We used multiple logistic regression (STATA version 8.0, Stata Corporation, Texas, USA) to estimate odds ratios (OR) (with 95% confidence intervals (CI) adjusted for clustering by household) for self-reported wheeze in the past year, and the secondary outcomes self-reported rhinitis and eczema symptoms and sensitisation to D pteronyssinus (defined as a mean wheal diameter of at least 3 mm greater than the saline control), in relation to distance from the nearest surfaced road. Wheeze in the past year is a commonly used and accepted marker of asthma which was chosen in this study because of concerns about the reliability of a diagnosis of asthma. Distance was initially examined as a binary variable representing 150 m or less, and greater than 150 m. To explore the nature of any exposure-response relation within 150 m of the roadside, distance was categorised into 30 m bands and treated as a factor. The fit of this model was compared with that fitting a trend through the categories using the likelihood ratio test, and if the two models were not significantly different, linearity was assumed. If linearity was shown, odds ratios were computed using the original continuous distance variable. All estimates were adjusted for confounding by age, sex, socioeconomic status (based on ownership of goods), smoking status, and kerosene use, a previously identified risk factor for allergic disease in this population,18 and all p values presented are two sided. To investigate any modifying effect of traffic flow density we stratified the analysis by level of traffic flow (above and below median flow). Similarly, we stratified by age group (<16 years and 16+ years) to explore whether the relation differed between children and adults.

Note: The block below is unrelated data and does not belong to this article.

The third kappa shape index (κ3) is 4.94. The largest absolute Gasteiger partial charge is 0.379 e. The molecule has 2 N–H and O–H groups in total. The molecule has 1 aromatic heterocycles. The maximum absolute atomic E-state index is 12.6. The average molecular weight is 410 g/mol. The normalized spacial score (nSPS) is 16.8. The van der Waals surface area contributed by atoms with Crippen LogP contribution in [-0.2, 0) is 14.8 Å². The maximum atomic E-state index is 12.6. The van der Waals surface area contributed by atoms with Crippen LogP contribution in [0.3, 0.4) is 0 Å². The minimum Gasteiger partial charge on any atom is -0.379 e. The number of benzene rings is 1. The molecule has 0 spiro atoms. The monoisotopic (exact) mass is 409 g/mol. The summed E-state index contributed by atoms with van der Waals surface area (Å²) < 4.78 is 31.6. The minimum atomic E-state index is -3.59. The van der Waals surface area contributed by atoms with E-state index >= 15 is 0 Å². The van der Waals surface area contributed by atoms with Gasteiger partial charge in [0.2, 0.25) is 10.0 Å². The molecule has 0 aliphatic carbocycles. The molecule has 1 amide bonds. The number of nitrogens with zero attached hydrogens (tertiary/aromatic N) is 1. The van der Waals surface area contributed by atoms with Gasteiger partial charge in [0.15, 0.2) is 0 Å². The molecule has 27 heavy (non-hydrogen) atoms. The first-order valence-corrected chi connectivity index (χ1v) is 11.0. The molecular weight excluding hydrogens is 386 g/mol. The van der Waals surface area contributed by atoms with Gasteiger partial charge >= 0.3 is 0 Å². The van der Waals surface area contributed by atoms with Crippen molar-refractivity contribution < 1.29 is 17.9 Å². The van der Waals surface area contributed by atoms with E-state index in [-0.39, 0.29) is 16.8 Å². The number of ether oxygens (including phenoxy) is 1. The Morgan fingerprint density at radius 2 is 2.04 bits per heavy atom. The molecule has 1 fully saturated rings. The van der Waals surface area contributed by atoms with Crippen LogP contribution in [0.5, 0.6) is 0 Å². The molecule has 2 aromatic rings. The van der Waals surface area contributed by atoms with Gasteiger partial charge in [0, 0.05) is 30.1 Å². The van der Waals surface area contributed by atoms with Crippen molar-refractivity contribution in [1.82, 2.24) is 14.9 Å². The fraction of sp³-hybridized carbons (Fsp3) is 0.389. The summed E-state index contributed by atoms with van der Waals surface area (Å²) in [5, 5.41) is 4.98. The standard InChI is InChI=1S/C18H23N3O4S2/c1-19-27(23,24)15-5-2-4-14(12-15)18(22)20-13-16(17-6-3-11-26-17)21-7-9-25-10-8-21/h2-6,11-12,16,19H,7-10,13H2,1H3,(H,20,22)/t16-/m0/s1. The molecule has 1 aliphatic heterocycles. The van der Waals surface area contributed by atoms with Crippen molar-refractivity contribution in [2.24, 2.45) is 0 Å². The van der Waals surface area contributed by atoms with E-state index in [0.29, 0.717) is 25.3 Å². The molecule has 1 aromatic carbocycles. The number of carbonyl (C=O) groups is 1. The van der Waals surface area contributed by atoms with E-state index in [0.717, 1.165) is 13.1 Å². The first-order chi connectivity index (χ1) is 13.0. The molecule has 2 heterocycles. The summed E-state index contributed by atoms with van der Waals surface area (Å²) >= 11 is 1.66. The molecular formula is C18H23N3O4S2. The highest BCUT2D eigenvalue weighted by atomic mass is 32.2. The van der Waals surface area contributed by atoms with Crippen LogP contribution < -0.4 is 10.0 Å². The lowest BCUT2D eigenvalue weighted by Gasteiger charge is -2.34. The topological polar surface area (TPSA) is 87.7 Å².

Results suggest an adverse effect of living in close proximity to road traffic on asthma risk, even when levels of traffic are significantly lower than in the Western world.
Among people living within 150 m from a road, where the primary traffic related pollutants are known to be increased, the risk of wheeze increased with increasing proximity to a road.
The prevalence of wheeze in those living away from roads (>150 m) was not as low as expected, suggesting some other environmental factor(s) may be playing an important role in asthma aetiology in this population.
We successfully retraced the homes of 7609 (80%) of the 9550 eligible individuals studied in 1996. Of the 1941 individuals not retraced, the homes of 58 had since been demolished and those of 1883 could not be relocated because they were not numbered or otherwise identifiable. The characteristics of the 7609 study subjects are shown in table 1, and with the exception of socioeconomic status, these did not differ from the characteristics of the subjects who were not successfully traced.